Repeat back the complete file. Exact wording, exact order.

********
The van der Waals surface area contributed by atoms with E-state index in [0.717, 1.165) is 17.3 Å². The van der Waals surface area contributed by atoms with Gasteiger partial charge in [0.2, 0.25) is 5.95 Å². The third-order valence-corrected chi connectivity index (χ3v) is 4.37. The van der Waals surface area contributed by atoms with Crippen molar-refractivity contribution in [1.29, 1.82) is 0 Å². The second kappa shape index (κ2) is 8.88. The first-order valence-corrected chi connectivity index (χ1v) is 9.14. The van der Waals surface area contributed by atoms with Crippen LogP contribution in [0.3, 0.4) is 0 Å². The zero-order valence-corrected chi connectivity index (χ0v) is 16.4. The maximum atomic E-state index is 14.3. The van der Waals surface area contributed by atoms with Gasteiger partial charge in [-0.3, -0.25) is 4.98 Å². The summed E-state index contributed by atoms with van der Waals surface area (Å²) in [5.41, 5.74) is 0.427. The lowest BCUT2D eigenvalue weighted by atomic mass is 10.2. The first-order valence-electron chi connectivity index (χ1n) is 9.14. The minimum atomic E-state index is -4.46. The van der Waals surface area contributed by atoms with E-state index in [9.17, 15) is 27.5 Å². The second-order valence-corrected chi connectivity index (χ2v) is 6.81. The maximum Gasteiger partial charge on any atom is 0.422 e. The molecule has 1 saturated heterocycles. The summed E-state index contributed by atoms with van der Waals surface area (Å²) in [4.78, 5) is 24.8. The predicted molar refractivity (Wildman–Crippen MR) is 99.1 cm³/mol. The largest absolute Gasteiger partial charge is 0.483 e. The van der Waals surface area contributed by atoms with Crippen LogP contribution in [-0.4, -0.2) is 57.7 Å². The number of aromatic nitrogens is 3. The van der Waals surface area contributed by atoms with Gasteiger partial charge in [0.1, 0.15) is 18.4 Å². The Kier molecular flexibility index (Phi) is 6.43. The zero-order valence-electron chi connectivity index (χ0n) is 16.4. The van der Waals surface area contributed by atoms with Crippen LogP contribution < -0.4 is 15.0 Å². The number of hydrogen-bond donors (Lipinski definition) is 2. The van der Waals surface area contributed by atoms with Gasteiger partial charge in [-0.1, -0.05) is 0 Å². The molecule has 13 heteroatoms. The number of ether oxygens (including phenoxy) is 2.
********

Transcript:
The van der Waals surface area contributed by atoms with E-state index in [0.717, 1.165) is 17.3 Å². The van der Waals surface area contributed by atoms with Gasteiger partial charge in [0.2, 0.25) is 5.95 Å². The third-order valence-corrected chi connectivity index (χ3v) is 4.37. The van der Waals surface area contributed by atoms with Crippen molar-refractivity contribution in [1.29, 1.82) is 0 Å². The second kappa shape index (κ2) is 8.88. The first-order valence-corrected chi connectivity index (χ1v) is 9.14. The van der Waals surface area contributed by atoms with Crippen LogP contribution in [0.3, 0.4) is 0 Å². The zero-order valence-corrected chi connectivity index (χ0v) is 16.4. The maximum atomic E-state index is 14.3. The van der Waals surface area contributed by atoms with Gasteiger partial charge in [-0.3, -0.25) is 4.98 Å². The summed E-state index contributed by atoms with van der Waals surface area (Å²) in [5.41, 5.74) is 0.427. The lowest BCUT2D eigenvalue weighted by atomic mass is 10.2. The first-order valence-electron chi connectivity index (χ1n) is 9.14. The minimum atomic E-state index is -4.46. The van der Waals surface area contributed by atoms with E-state index in [9.17, 15) is 27.5 Å². The second-order valence-corrected chi connectivity index (χ2v) is 6.81. The maximum Gasteiger partial charge on any atom is 0.422 e. The molecule has 1 saturated heterocycles. The summed E-state index contributed by atoms with van der Waals surface area (Å²) in [4.78, 5) is 24.8. The predicted molar refractivity (Wildman–Crippen MR) is 99.1 cm³/mol. The largest absolute Gasteiger partial charge is 0.483 e. The van der Waals surface area contributed by atoms with Crippen LogP contribution in [-0.4, -0.2) is 57.7 Å². The number of aromatic nitrogens is 3. The van der Waals surface area contributed by atoms with Gasteiger partial charge in [0.1, 0.15) is 18.4 Å². The Kier molecular flexibility index (Phi) is 6.43. The zero-order valence-electron chi connectivity index (χ0n) is 16.4. The van der Waals surface area contributed by atoms with Crippen LogP contribution < -0.4 is 15.0 Å². The number of hydrogen-bond donors (Lipinski definition) is 2. The van der Waals surface area contributed by atoms with Gasteiger partial charge in [-0.1, -0.05) is 0 Å². The molecule has 13 heteroatoms. The number of ether oxygens (including phenoxy) is 2.